Neysa McMein

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Neysa Moran McMein
Neysa McMein.jpg
Born Marjorie Frances McMein[a]
(1888-01-24)January 24, 1888
Quincy, Illinois
Died May 12, 1949(1949-05-12) (aged 61)
New York City
Nationality American
Education
Known for Artist and illustrator
Spouse(s) John C. Baragwanath
Elected Hall of Fame, Society of Illustrators
1984

Neysa Moran McMein (January 24, 1888 – May 12, 1949) was an American illustrator and portrait painter who studied at the Art Institute of Chicago and Art Students League of New York. She began her career as an illustrator and during World War I, she traveled across France entertaining military troops with Dorothy Parker and made posters to support the war effort. She was made an honorary non-commissioned officer in the United States Marine Corps for her contributions to the war effort.

McMein was a successful illustrator of magazine covers, advertisements, and magazine articles for national publications, like McClure's, McCall's, The Saturday Evening Post, and Collier's. McMein created the portrait of a fictional housewife, "Betty Crocker" for General Mills. She was also a successful portrait painter who painted the portraits of presidents, actors, and writers.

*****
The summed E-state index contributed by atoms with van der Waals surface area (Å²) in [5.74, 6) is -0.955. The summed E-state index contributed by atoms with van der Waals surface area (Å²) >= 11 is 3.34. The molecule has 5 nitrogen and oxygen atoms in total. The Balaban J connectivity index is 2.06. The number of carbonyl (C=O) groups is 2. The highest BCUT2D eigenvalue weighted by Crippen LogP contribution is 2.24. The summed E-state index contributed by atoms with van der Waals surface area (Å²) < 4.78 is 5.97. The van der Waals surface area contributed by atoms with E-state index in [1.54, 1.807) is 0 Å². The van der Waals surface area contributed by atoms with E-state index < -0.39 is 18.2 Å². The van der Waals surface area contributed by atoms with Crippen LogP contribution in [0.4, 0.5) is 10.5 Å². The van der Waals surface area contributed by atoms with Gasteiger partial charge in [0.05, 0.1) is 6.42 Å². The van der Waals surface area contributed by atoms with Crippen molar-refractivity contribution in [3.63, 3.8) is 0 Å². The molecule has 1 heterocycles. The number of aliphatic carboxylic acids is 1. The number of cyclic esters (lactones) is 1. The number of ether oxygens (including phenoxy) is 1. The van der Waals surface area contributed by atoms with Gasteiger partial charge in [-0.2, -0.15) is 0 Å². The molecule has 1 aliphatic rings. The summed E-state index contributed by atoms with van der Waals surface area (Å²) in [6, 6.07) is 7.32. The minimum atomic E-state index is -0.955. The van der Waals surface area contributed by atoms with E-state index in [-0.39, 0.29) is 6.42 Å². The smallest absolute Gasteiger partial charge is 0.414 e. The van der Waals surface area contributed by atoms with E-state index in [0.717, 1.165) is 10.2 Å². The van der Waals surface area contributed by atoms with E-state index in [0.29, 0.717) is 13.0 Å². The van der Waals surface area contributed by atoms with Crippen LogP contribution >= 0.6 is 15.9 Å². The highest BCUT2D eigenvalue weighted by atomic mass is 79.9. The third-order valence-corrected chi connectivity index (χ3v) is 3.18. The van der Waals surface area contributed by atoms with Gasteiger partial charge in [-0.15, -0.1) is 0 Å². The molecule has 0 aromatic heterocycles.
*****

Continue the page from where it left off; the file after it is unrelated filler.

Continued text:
Algonquin Round Table members were entertained at her West 57th Street studio, where she was known for her active parties. Life magazine wrote an article about adult party games, which featured stories about McMein's parties. She had an open marriage to John C. Baragwanath, during which she had affairs with Charlie Chaplin and George Abbott. Baragwanath described their marriage as a successful one based upon a deep friendship.

She was inducted into the Society of Illustrators's Hall of Fame in 1984, three years after her death. McMein was one of 20 Society of Illustrators' artists to have their work published on a United States Postal Service Collectible Stamp sheet in 2001.

Early life and education[edit]

Marjorie Frances McMein[a] was born in Quincy, Illinois[2] on January 24, 1888.[3] She was the daughter of Harry Moran and Isabelle Parker McMein.[4] Harry McMein was a reporter before he worked for the McMein Publishing Company, a family business. Due to his alcoholism, his relationship with his wife was strained.[5]